Many sleepwalkers suffer an enigmatic existence. Their waking hours are plagued by pain that can dull their physical activity levels. Yet their lively nocturnal adventures can cause pain-free injury.
That’s the conclusion of a new study published in the journal Sleep by a group of French researchers. The team studied 100 patients who sleepwalk at least once a year but have no other sleep disorders. Compared to 100 non-sleepwalking participants, the sleepwalkers were more likely to suffer headaches, migraines, and chronic pain, as well as symptoms of depression and insomnia. But, of the 47 participants that reported being injured at one point during a sleep-like stupor, nearly 80 percent said the trauma was painless.
These results make me wonder if the partial arousal state associated with sleepwalking can be picked up by any wearable sleep monitors, or even any of the fitness trackers with sleep tracking functionality. If so, it would be then be theoretically possible to trigger a mitigation response of some sort, whether that be by waking up the person or some other mechanism that could protect the person from harmful actions.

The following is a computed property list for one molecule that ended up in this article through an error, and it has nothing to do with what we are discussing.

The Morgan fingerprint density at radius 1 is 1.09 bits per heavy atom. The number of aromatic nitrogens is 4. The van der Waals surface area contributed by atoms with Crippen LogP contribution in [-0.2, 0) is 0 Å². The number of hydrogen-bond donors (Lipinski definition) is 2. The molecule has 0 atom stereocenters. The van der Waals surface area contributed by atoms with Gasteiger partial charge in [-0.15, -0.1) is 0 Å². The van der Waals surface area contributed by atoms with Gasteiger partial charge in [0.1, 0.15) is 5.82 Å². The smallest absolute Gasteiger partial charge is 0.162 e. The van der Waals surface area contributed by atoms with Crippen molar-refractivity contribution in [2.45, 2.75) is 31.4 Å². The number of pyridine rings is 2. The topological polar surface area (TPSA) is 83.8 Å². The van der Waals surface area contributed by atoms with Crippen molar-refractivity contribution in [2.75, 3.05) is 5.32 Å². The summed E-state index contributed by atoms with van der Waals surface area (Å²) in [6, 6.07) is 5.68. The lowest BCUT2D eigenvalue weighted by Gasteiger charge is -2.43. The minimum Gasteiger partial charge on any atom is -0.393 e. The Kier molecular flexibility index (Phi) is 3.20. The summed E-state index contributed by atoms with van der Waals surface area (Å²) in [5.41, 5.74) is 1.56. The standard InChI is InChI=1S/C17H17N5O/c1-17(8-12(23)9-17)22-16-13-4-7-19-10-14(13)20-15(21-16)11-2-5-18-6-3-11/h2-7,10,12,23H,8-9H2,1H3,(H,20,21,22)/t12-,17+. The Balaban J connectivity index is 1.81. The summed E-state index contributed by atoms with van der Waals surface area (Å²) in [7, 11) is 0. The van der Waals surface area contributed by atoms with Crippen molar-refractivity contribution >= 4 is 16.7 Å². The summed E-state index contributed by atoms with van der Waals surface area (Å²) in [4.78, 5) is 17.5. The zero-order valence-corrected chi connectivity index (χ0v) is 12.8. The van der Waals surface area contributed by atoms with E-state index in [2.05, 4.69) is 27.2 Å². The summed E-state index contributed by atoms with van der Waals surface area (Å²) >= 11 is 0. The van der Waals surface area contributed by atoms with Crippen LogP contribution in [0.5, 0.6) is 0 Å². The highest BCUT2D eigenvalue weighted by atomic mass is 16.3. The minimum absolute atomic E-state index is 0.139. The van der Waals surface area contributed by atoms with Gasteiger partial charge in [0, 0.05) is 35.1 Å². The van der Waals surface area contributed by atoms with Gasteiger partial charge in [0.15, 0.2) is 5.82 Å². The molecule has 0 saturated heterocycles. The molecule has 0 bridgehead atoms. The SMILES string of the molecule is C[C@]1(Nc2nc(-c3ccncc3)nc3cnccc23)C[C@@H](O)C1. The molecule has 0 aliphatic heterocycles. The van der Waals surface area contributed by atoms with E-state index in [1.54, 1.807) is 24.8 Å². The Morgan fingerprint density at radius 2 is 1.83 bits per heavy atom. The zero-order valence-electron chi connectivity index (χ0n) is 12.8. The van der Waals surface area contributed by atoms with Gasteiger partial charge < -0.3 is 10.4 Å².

It’s no secret that sleep is a basic function that plays a vital role in overall health and well-being. However, new research presented at EuroHeartCare 2015 says poor sleep is linked to an increased risk of heart attack and stroke.
Get your head out of the gutter. Or was that premature? 😉
New findings indicate nearly one in five college-age students has been startled awake by an abrupt, loud noise that doesn’t actually exist. Known as “exploding head syndrome,” the psychological condition appears to be more common and disruptive than previously thought.
I identify with the symptoms, but don’t fall in the demographic. But that’s part of the research – better refinement and understanding.
It’s also a good moment to remind ourselves that hearing voices is not a sign of mental illness. There are a wide range of experiences for people who hear voices, and that many of them don’t fit the typical definitions. A large issue with this is stigma. Our culture is quick to judge and subsequently dismiss/marginalize (if not ostracize) such people.